#8

While I wouldn’t necessarily be in favour of a single rate flat tax, a two-rate system where everyone pays the low rate and those above a certain level pay the higher rate would seem equitable. Like Terra Incognita, I feel that everyone should pay some tax, however low the rate.


#9

I guess that my gripe is that I pay 56% of my income in tax. I then have to pay someone the guts of 10k to get that down to the 33ish % that is listed in these tables.

What pisses me off is that without knowing anything about my personal financial circumstances (a lot of debt, modest house + boom time mortgage) someone who pays no or litte tax decides that I “can pay and should pay more”

All that I earn comes from working, when I hear statements like this it sounds like they are saying I want you to work more so I don’t have to pay tax.

Baisicly if tax goes up I will by choice cut back on my work and spend more time with my wife and kids rather than pay more tax.

A flat rate tax puts everyone on an equal footing. Everyone knows what everyone is contributing it’s the only fair system. It’s kind of like when proposing every guy is expected to spen one months gross salary on the ring, it hurts the same and puts every guy on an equal footing.


#10

I believe that the 56% tax rate is your marginal rate.

Your effective tax rate is as follows (1-net pay/gross pay).


#11

They don’t decide that you pay more tax. They en-masse vote for parties which promise not to tax them more. when the bill comes at the end of the night someone has to pay it. not everyone can do a runner. They vote democratically but not fairly to pay less tax.


#12

Updated to include the likely distributional effects of VAT

The ESRI published a paper during the summer on the distributional effect of VAT and potential changes to the VAT regime on taxes paid by income decile
esr.ie/vol42_2/06%20Tol%20article_ESRI%20Vol%2042-2.pdf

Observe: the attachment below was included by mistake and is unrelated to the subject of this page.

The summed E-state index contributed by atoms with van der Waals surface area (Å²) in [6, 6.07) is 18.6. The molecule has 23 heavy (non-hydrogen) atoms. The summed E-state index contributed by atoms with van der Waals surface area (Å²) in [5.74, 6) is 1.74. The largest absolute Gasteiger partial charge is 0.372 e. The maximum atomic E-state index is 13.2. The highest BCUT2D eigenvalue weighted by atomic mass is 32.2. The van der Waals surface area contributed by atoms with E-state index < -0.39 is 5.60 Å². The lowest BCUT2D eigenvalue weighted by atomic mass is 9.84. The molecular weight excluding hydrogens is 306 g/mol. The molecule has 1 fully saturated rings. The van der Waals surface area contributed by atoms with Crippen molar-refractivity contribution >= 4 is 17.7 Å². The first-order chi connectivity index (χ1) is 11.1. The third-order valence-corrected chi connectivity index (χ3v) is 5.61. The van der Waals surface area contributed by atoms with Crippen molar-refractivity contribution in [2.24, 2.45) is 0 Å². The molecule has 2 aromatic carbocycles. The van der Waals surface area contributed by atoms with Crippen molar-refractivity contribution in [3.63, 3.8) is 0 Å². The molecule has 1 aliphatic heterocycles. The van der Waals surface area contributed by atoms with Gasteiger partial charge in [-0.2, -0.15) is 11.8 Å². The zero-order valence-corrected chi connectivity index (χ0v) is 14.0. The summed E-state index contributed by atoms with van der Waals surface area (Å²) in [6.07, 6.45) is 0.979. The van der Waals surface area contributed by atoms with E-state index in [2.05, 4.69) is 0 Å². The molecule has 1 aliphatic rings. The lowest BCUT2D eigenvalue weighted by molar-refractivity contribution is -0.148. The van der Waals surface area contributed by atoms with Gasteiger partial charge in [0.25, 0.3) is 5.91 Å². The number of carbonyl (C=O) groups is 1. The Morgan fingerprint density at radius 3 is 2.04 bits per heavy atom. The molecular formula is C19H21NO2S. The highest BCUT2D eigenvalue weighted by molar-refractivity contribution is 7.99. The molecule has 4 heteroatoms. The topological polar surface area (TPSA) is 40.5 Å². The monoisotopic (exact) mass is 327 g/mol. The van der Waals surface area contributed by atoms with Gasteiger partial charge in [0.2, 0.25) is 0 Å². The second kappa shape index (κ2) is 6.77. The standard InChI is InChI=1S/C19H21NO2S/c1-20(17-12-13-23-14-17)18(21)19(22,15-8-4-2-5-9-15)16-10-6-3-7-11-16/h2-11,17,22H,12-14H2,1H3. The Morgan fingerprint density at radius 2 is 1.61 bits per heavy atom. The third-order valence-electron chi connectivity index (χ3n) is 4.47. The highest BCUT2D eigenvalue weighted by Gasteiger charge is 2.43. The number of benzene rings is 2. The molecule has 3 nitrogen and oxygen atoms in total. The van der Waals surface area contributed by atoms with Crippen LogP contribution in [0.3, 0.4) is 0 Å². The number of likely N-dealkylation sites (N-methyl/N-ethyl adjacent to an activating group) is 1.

Not sure what definition of disposal income the ESRI use therefore it may not be correct to simply add the % of VAT spent and the % of income taxes paid to get a total tax % for each income bracket.

However this is the graph showing the % of income that different income brackets spend on VAT.
https://img194.imageshack.us/img194/6626/wwwesrie201194223641.png

As expected the highest income brackets pay far less of their income on VAT that the lower income brackets.

I have tried to manually read off the VAT tax burden for the various income brackets and add them to income taxes to see what the total burden is for each income bracket.

This significantly flattens the tax burden graph

https://img545.imageshack.us/img545/4053/docsgooglecom2011942313.png

https://img32.imageshack.us/img32/2448/docsgooglecom2011942315.png


#13

Dreaded Estate excellent work.

Apologies to everyone if this is a dumb question.

Why do lower income brackets pay more of their disposable income as VAT?


#14

They have less income to dispose of.


#15

Is it that simple?

Surely the basics are all VAT exempt ie

Health and medical services
Children’s clothing
Food
Rent


#16

I’ve just read this PDF esr.ie/vol42_2/06%20Tol%20ar … 2042-2.pdf

Thanks DE it’s fascinating, I guess it is that simple.

I had never considered the effect of indirect taxation.


#17

Actually, I think the figures show lower income groups paying more VAT because they spend proportionally more of their income than higher income groups. Although, Im open to correction on this point.


#18

Since essentials (within a first approximation) aren’t covered by VAT, this seems unlikely.


#19

Yeah, petrol, cigarettes, mobile phone credit, and booze would seem to be relevant here.

At least that’s what I pay most VAT on…

There are a fair number of non-essential grocey items that attract VAT. Have a look at your receipt the next time after you shop.


#20

Hence the FairTax system. Instead of a flat income tax, the only tax is VAT at a higher level. In order to make it progressive, everyone gets a monthly refund of the amount of VAT an average person would pay on a basket of essentials.

In this form it’s a progressive consumption tax. Earn as much as you like tax free, but pay to live a fancy lifestyle.